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What type of resistor

People use SMD resistor arrays all the time. They are easy to find on Digi-Key, Mouser, or any other place. The FTDI reference design uses 4xR arrays. Why do you question their advice?

enter image description here

Max distance between pin and resistor? How far the pin is OK to place the the resistors? I know they should be as close as possible but since the FT package is QFN the array (whether is chip or normal SMD) has to have some distance in order to achieve the connections properly.

There is always a trade-off. See above. Why don't you take their reference design as a guide?

Terminate both sides? Do I have to terminate both sides on the bidirectional pins? Most literature is focused and discuss one direction when analyzing signal integrity and I have not found many resources on the subject of bidirectional.

Termination on the other end depends on input impedance of the link "partner". If this is a FPGA, good ones usually have configurable controlled impedance, so you might need no termination at all if the FPGA configuration is right.

More, from the FTDI datasheet (looking at VIH/VIL at specified drive current) it looks like their driver impedance is about 75 Ω. If you try to target your your traces for 70-80 Ω (which should be easier than 50 Ω) and don't use a controlled-impedance connector in between, you might need no series termination at all.

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  • \$\begingroup\$ What you write is correct, and I agree with you, but in practice there a lot of information missing. Here are my views: a) I know they use arrays, but I did not want to use them unquestionably, I wanted to know if there are advantages over single resistors. b) The FT600 Chip Config Utility has pin drive strength options which let you control the impedance. Highest option is 50Ω. The FPGA also is configured as 8mA LVCMOS33 so it should be 50Ω BUT according to the official IBIS if memory serves is 25Ω. \$\endgroup\$ – Manos Apr 24 at 22:58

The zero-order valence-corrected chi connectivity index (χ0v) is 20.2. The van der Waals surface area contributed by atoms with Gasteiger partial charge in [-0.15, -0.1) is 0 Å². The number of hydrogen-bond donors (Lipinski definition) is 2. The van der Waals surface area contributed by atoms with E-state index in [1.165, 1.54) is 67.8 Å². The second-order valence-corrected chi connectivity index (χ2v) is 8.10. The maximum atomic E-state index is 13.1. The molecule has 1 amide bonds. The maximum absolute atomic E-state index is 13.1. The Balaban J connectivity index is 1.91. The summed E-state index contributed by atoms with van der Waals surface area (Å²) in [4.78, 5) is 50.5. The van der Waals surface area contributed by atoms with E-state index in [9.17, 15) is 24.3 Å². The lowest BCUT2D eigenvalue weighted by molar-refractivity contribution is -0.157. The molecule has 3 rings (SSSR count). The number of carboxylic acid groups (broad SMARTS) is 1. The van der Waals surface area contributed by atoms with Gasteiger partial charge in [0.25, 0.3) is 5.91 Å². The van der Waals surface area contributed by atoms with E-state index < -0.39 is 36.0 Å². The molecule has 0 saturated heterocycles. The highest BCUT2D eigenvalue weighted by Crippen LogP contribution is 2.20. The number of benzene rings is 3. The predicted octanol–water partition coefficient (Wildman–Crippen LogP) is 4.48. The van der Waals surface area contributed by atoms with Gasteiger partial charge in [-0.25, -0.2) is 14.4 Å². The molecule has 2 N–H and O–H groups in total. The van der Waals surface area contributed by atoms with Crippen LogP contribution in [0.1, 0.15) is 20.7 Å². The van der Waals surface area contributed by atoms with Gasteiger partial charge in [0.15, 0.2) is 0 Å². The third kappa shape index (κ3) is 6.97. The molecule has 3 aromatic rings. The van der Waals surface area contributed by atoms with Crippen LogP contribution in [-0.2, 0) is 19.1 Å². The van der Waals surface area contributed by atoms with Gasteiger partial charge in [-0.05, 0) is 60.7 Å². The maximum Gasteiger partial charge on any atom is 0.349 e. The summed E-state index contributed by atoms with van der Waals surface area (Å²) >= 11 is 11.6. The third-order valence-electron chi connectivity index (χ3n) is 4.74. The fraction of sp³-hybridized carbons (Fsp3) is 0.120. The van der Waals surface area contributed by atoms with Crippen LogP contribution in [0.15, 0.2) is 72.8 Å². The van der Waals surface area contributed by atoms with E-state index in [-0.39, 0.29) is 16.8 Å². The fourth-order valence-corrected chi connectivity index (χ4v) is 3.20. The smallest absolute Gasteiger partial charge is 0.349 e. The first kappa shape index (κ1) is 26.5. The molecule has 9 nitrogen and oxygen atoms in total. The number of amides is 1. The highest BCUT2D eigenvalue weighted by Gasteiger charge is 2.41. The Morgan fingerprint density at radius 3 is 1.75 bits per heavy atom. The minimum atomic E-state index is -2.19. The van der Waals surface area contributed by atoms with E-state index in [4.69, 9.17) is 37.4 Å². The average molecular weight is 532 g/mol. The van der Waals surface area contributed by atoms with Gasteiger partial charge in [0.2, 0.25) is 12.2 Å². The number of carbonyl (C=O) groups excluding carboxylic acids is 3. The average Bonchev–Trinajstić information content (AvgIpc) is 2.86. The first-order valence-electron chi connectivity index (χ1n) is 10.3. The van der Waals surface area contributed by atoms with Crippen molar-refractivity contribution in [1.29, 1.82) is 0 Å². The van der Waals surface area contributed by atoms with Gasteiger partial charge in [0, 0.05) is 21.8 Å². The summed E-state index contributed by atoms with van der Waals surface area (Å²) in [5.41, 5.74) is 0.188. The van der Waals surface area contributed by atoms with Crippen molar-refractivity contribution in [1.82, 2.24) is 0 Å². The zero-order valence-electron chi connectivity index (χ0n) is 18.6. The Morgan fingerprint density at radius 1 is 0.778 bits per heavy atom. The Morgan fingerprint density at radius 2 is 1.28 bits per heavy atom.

• \$\begingroup\$ ....Both datasheets do not mention anything explicitly about input impedance unless I have not understood something due to my inexperience. So, theoretically, it is possible I don't need termination resistors. But practically, I do not want to risk sending something for manufacturing and then find out it does not work. But then again, I may be wrong. \$\endgroup\$ – Manos Apr 24 at 22:58
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What type of (series) resistor?

Use the 4-in-1 0804 33 Ohm package example is equivalent to 4x discrete 0402 packages. There are many OEM's; incl. Yageo, Panasonic, Bourns, CTS.

enter image description here

I don't know your assumptions for source impedance, no load rise time but the reflections only start when the total prop delay is greater than the rise time.

Some users get away without series R's https://blackmesalabs.wordpress.com/tag/fpga/

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  • \$\begingroup\$ Thanks for the link, it ruined my day haha! You got me questioning my approach yet again! How is it possible not to use termination over such length and such connectors?? \$\endgroup\$ – Manos Apr 24 at 21:53